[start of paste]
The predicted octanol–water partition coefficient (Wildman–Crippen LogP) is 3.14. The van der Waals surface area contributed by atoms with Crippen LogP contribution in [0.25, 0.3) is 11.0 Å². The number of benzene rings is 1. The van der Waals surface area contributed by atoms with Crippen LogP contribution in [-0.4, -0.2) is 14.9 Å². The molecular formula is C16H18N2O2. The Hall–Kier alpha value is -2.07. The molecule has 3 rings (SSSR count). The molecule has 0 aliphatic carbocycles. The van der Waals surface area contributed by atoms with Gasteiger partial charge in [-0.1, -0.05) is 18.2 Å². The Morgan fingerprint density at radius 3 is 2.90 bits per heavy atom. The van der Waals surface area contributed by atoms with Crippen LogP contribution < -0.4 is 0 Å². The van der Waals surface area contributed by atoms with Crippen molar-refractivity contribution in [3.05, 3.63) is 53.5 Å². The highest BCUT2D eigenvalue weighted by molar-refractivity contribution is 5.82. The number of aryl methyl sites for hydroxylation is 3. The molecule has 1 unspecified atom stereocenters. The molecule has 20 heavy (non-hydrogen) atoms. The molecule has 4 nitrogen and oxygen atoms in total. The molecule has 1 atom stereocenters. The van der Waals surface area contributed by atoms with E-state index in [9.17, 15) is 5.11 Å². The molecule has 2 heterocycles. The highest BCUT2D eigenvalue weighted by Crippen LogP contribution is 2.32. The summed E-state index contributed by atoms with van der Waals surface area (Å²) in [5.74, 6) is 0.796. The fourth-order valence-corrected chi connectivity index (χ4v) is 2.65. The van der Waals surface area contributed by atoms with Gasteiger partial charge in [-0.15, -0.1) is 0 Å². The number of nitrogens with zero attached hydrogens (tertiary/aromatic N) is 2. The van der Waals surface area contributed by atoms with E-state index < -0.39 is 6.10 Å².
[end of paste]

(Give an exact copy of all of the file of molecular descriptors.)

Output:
The predicted octanol–water partition coefficient (Wildman–Crippen LogP) is 3.14. The van der Waals surface area contributed by atoms with Crippen LogP contribution in [0.25, 0.3) is 11.0 Å². The number of benzene rings is 1. The van der Waals surface area contributed by atoms with Crippen LogP contribution in [-0.4, -0.2) is 14.9 Å². The molecular formula is C16H18N2O2. The Hall–Kier alpha value is -2.07. The molecule has 3 rings (SSSR count). The molecule has 0 aliphatic carbocycles. The van der Waals surface area contributed by atoms with Gasteiger partial charge in [-0.1, -0.05) is 18.2 Å². The Morgan fingerprint density at radius 3 is 2.90 bits per heavy atom. The van der Waals surface area contributed by atoms with Crippen LogP contribution < -0.4 is 0 Å². The van der Waals surface area contributed by atoms with Crippen molar-refractivity contribution in [3.05, 3.63) is 53.5 Å². The highest BCUT2D eigenvalue weighted by molar-refractivity contribution is 5.82. The number of aryl methyl sites for hydroxylation is 3. The molecule has 1 unspecified atom stereocenters. The molecule has 20 heavy (non-hydrogen) atoms. The molecule has 4 nitrogen and oxygen atoms in total. The molecule has 1 atom stereocenters. The van der Waals surface area contributed by atoms with E-state index in [9.17, 15) is 5.11 Å². The molecule has 2 heterocycles. The highest BCUT2D eigenvalue weighted by Crippen LogP contribution is 2.32. The summed E-state index contributed by atoms with van der Waals surface area (Å²) in [5.74, 6) is 0.796. The fourth-order valence-corrected chi connectivity index (χ4v) is 2.65. The van der Waals surface area contributed by atoms with Gasteiger partial charge in [-0.15, -0.1) is 0 Å². The number of nitrogens with zero attached hydrogens (tertiary/aromatic N) is 2. The van der Waals surface area contributed by atoms with E-state index < -0.39 is 6.10 Å².